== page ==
TBD

TBD on Ning

Kat, or maybe it was akabukowski, once said to me that everyone thinks their life would make a good book.

She is probably right. What do you think?

Here is your chance.

Let's all tell stories from our experiences as we traveled through time.

 

Ahh, but there has to be rules. They will be pretty loose, but rules there must be.

RULES:

1. It can be any experience that you want to tell us about.

2. It can be as short as one line. Or as long as fifty. Anything over thirty will be deleted.

3.You do not have to end the story at fiftyy lines, but you have to quit writing at the end of fiftyy lines. You can not post again until at least one other person  has posted something.

This ensures that everyone gets a chance.

4.You can continue on the same subject or jump to a new one.

5. Nothing is required to be in chronological order.

6. Very Graphic Sexual discriptions should be posted in the sex talk group. You can direct us to go there if we want to read about it.

7. No one will be checking the facts 

8. Additional rules will be posted and implemented as I see fit.

Step right up and post. who knows, the next knock on your door may be Spielberg asking for the movie rights.

Tags: adventures, death, joy, life, love, poverty, power, riches, sex, sorrow, More…war

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Yee gadz ROBBIE - this very interesting Discussion of yours has gone to 15 pages already!

So I shall keep coming back until I have read through all the great, insightful stories

that folk are leaving here for everyone to enjoy, and, I think it certainly is true

that every person living has a story to tell, and every one of those stories

is totally different.

I spent a year in Turkey during 1969/1970.  I will not expain why we were there because it may still be classified. Our site was on the top of a hill/mountain that stuck out of the Black Sea. The hill rises  750ft out of the Black Sea and forms a harbor between it and the mainland. It is connected to the mainland by a

isthmus that is no more than 1/4 mile wide. On the Isthmus is a town named Sinope. it was the birthplace of Diogenes. Diogenes was the guy who carried a lanturn around looking for an honest man.

The Turkish population of Sinope at that time was maybe a thousand people. We had about 3 or 4 hundred  NATO soldiers on the hill. All males. The nearest comercial airstrip was about 140 miles away. That doesn't sound too bad. Except that it was all dirt road running through the mountains along the Black Sea. At some points the road was about 1500 ft above the water and it was straight down. There were also places were at times they had to cut new road because the old road had sid into the Sea.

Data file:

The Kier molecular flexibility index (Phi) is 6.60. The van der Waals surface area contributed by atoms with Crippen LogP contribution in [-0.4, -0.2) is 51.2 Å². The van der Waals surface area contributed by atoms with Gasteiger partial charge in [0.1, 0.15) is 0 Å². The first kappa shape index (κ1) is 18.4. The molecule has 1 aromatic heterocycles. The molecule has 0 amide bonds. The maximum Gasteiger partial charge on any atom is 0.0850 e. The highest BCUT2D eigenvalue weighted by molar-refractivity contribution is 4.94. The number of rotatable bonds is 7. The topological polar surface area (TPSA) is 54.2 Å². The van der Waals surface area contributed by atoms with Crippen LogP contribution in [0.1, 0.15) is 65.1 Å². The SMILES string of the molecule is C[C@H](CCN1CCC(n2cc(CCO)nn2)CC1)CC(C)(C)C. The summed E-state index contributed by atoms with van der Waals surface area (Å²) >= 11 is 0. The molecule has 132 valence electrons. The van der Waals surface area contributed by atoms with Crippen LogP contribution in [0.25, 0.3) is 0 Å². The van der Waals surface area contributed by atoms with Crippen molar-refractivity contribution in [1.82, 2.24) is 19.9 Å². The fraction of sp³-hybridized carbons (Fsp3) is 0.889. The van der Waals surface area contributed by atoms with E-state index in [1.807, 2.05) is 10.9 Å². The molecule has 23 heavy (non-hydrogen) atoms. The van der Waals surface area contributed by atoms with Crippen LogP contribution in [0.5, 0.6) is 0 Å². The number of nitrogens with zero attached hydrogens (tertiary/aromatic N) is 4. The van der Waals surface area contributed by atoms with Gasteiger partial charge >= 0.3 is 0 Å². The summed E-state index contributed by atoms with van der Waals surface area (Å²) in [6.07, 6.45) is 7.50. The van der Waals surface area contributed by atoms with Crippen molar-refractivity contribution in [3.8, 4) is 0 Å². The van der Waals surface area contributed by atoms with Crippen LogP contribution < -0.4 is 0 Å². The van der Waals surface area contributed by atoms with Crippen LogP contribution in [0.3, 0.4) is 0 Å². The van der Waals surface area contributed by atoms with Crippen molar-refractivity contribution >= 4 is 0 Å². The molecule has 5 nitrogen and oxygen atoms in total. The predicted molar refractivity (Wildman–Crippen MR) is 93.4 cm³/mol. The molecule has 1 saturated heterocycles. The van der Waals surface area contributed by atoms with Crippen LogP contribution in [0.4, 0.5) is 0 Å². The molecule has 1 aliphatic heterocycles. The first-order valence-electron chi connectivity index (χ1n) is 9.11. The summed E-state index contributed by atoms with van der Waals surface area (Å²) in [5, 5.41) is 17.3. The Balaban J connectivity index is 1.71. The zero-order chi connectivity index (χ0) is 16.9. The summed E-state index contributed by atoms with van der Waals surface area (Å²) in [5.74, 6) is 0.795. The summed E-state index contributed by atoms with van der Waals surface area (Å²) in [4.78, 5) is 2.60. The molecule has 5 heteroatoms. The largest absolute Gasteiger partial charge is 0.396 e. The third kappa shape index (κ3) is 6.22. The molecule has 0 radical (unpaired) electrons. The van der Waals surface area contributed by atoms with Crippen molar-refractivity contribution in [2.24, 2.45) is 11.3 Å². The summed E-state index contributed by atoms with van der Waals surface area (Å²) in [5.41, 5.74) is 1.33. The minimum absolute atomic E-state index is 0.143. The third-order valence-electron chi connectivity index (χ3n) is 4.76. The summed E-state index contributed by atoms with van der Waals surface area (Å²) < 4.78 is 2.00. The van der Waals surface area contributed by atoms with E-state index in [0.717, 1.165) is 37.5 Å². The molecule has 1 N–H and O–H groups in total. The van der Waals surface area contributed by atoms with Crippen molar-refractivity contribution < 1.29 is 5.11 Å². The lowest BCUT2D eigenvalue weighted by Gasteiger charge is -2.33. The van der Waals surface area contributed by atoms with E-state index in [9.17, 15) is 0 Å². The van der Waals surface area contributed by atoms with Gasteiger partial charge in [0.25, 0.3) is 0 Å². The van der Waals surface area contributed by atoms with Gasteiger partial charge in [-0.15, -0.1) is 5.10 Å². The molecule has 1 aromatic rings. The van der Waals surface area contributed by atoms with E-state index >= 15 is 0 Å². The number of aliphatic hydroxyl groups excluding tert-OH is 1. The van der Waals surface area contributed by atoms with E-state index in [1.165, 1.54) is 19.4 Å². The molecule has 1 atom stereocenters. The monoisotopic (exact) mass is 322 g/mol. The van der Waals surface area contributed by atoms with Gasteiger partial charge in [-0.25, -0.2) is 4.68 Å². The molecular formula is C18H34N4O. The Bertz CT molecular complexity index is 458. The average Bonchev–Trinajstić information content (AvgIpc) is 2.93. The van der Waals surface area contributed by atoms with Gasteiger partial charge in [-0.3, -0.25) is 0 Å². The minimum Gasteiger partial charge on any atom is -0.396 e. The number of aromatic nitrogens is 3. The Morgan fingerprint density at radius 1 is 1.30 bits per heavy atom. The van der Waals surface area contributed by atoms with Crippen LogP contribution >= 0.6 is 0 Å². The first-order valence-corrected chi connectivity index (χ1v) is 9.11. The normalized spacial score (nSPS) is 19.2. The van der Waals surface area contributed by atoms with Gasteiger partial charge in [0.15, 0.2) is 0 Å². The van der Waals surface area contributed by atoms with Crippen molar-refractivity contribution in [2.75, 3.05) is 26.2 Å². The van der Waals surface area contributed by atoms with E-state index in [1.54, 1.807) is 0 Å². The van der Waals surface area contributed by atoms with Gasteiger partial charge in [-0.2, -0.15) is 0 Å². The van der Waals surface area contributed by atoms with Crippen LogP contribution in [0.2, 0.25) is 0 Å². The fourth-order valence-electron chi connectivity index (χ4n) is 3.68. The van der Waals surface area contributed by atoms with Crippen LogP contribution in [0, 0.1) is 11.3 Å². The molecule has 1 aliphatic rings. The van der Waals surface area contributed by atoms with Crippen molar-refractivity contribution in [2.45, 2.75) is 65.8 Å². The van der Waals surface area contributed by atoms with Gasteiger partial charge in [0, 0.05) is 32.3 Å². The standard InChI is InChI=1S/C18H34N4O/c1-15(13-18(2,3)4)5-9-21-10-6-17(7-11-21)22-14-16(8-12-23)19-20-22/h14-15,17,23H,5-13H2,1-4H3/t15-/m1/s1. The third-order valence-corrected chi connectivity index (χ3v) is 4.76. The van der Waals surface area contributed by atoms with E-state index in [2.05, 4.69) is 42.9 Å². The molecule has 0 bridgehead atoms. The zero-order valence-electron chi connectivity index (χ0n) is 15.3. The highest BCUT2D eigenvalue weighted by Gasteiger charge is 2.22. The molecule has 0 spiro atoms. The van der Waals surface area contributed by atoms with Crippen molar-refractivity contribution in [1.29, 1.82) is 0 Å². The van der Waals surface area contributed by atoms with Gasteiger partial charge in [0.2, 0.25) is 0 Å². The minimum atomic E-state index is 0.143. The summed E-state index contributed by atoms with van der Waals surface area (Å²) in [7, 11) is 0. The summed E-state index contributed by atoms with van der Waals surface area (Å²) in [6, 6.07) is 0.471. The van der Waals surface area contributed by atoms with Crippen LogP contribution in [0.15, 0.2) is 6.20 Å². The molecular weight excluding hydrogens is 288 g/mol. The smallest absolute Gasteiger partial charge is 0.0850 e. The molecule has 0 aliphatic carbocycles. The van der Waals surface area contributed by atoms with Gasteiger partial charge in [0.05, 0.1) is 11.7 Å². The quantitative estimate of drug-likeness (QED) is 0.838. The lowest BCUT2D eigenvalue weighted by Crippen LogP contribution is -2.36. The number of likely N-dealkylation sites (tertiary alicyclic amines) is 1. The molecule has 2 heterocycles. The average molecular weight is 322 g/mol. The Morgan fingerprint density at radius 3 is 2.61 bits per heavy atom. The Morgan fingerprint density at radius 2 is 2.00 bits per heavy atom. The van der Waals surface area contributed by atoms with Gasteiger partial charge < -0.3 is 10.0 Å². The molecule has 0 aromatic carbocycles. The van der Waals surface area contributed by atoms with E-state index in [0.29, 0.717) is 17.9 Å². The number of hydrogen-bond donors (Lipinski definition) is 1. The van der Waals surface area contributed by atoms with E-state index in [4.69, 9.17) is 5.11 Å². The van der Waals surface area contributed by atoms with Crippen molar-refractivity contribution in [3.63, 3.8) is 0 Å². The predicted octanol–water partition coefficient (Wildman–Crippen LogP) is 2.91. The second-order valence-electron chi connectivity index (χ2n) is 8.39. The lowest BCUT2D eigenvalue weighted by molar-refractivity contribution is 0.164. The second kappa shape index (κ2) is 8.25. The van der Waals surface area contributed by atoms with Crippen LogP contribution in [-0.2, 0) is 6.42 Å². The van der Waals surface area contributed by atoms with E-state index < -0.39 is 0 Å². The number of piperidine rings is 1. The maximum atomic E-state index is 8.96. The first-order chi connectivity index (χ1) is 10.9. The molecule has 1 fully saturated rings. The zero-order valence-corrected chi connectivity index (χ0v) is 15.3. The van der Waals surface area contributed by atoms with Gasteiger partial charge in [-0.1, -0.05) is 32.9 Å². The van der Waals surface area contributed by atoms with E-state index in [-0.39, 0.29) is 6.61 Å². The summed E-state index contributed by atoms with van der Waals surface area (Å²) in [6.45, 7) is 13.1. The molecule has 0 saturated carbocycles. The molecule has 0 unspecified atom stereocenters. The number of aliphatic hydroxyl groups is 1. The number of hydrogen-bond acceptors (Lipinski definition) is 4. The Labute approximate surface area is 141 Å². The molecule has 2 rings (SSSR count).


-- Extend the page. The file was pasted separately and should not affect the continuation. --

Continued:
We had three aircraft on a landing strip about five miles from the post. Two U-8s and one DeHavilland Otter. 

The Otter would carry 9 personell where the U-8s were outfited to carry only about 4 passengers and two crew.  The Otter is a very slow, but very safe aircraft. It is used a lot by Bush pilots in Alaska. At the time we only had one pilot and two maintenance personnel assigned. This was the hight of Viet Nam and most personnel were sent there. However, we were considered by NATO to be a pretty important outpost. So, we got a fair amount of visitors.

The Lone pilot that we had was a Chief Warrant Officer who was in his fifties. That was considered old by army aviation standards, but he could fly , and had flown just about every aircraft in the Army inventory. His assignment prior to this one was as the 3rd Army Commanding General's pilot. A lot of the visitors were coming to see the operation for which I was one of the Maintenance Officers. The pilot, Let's call him Chief Smith, or Smitty, was quite a comedian and bored by the assignment. He had previously served two tours flying gun ships in Nam. So, anyway, I would often fly down to Samsun with him to pick up the visitors.      A lot of the flight was over the water, so everyone had to have a over the water briefing prior to takeoff. Smitty always had the plane rigged so that  the passengers had headsets plugged into the inter com.  I would be in the co-pilots seat. He would crank up the engine. The Otter engine did not run smoothly, but it always ran. Smitty would then pull out a pair of glasses that he had specially made himself. The lens consisted of the bottoms of coke bottles. He would stand up, turn around, put on the glasses, and proceed to read the Over-The-Water briefing. Which he of course had memorized. Then he would turn around Sit down, and making sure he had the intercom cranked up he woud say "Robbie" "Can you tell me what the Altimiter reads"? I think it's the third guage from your right. Ok, Now let's see if we can get this baby in the air and clear that building with a little more room than we did last time.  He would gun the engine and off we would go. With the passengers in the back sitting ramrod straight and holding on for dear life.

Yep. there were probably a few pucker marks on the seats back there. It was a hell of a lot funnier in real life than it is reading it.    

 

A snap shot of my late teen years. It was written when I was 19  as a freshman writing assignment. I'm so glad I saved it all these years. I had to dig deep into my closet to find it.

 

I used it in my transfer application to Barnard/Columbia Univ and got accepted. I guess they like creativity.

 

Note:  I was a rather sheltered Catholic school girl insulated in my ethnic upbringing. I grew up fast during college and soon after. Also note, just because I appreciated by History teacher's class doesn't mean I am a socialist as well. lol